Site records

Some contractors have been found liable for building repair or remediation costs because they could not provide proof that they did what they said they did or had contracted to do. Therefore, during the construction process, it is critical that contractors and subcontractors keep comprehensive records of what happens on site. This includes taking (and safely storing) photographs of work that will be subsequently buried, covered over or enclosed.

This page discusses site records as they apply to weathertightness.

Benefits of good site records

The benefits of maintaining good site records include: 

  • reducing the risk of future claims as a result of not being able to prove work was done and the standard it was done to and to show that the documentation provided was followed (or, if documentation or details were amended, that the amendment was properly authorised) 
  • providing an accurate and comprehensive record of all communications between parties to the contract, subcontractors, suppliers, designers, the owner and the BCA 
  • showing compliance with regulatory requirements such as the booking and carrying out of BCA inspections 
  • recording and measuring contract variations – not carrying out work as a result of a verbal instruction 
  • proving that work has been done to specification. 

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Proof of work

Fundamental work practices that should be adopted on all contracts are: 

  • maintaining a daily site diary 
  • organising correspondence files that are specific to the main contract, including the designer, the owner, the BCA, individual subcontractors and material suppliers 
  • keeping visual records such as photographs and videos. 

Site diary

A site diary must be maintained by anyone having responsibility for some aspect of the work and should be filled in daily as a record of the progress of the work. Although this can be time-consuming, it is invaluable when used as justifying evidence for: 

  • proof that work has been carried out as it should have been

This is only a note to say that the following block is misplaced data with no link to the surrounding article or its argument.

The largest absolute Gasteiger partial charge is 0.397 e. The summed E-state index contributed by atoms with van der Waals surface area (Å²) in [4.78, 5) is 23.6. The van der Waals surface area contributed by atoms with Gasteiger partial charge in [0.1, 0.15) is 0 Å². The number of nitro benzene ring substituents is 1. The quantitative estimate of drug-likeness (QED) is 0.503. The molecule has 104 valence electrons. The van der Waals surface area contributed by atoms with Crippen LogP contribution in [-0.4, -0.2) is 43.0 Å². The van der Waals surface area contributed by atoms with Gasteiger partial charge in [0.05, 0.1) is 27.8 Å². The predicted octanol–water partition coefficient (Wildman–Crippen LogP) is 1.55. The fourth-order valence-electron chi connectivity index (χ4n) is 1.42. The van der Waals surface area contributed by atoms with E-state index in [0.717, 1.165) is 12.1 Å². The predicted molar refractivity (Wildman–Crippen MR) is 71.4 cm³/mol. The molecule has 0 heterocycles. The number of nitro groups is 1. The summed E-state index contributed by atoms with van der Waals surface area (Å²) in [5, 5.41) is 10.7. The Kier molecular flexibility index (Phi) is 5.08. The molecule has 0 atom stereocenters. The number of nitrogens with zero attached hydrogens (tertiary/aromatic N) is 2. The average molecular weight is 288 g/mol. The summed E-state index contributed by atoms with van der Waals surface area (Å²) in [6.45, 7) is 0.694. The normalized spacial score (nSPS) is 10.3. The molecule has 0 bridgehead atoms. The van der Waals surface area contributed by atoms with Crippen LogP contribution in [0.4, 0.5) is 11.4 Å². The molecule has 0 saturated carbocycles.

• defence of future claims of any kind. 

The method and type of diary used will vary. For larger sites, a pocket notebook or audio recorder can be useful, and the site diary can be written up at the end of each day. The diary should record:

  • whether the materials were delivered to specification 
  • details of photos taken and where they have been stored 
  • information required from the designer or client to resolve an issue that has become evident on site 
  • inspections carried out – when and by whom 
  • critical discussions and verbal instructions 
  • written instructions received, whether by mail or email 
  • identification of possible future claim situations 
  • details of visitors to the site 
  • emails, texts and telephone calls (including mobile) made/received 
  • moisture content checks carried out for timber and concrete to ensure materials are dry enough before subsequent activities are carried out 
  • site meetings (with the BCA, the designer/client or subcontractors), whether informal or formal. 

Correspondence files 

Individuals responsible for the site should be aware of all incoming and outgoing correspondence, which should be managed using a suitable filing system. 

Visual records 

A smartphone, camera or video camera is very useful for recording: 

  • work that will not be visible in the finished building, such as flashings that are covered in